International Criminal Law, Transnational Criminal Organizations and Transitional Justice

Parties negotiating the end of authoritarian regimes or armed conflicts are almost inevitably left in a situation of legal uncertainty. Despite their overlapping scope of application, the differences between the approaches of International Criminal Law (ICL) and Transitional Justice (TJ) are so profound that, unless dogmatisms are left aside and a process of dialogue is entered into, it will not be possible to harmonize the current legal regime of international crimes with the need to articulate transitional processes that are capable of effectively overcoming authoritarian regimes and armed conflicts. The serious material limitations shown by national, international and hybrid ICL enforcement mechanisms should be acknowledged and the goals pursued by ICL should be redefined accordingly. A minimum level of consensus on the scope of application, goals and elements of TJ should also be reached. Situations of systematic or large scale violence against the civilian population by transnational criminal organizations increase the challenge.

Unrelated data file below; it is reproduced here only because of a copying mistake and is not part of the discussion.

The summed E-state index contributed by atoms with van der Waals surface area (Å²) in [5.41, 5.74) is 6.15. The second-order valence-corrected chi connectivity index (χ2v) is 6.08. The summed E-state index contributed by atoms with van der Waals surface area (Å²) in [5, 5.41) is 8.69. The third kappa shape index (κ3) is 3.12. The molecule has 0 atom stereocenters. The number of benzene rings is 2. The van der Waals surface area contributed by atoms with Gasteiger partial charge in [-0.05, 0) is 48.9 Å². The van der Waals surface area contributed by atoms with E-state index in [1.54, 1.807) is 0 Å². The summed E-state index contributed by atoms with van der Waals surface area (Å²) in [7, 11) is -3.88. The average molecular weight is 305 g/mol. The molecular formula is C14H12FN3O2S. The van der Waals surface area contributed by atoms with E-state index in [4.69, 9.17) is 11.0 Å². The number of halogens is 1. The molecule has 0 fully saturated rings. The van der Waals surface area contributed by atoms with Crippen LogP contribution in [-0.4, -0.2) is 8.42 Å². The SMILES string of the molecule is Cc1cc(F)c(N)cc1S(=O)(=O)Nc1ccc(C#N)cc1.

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Biographical Note

Héctor Olásolo has a Law Degree and Ph.D in Law, University of Salamanca (Spain); LL.M. in Law, Columbia University (USA); Chair in International Law at the University of El Rosario (Colombia). He is Chairman of the Ibero-American Institute of The Hague for Peace, Human Rights and International Justice (The Netherlands).

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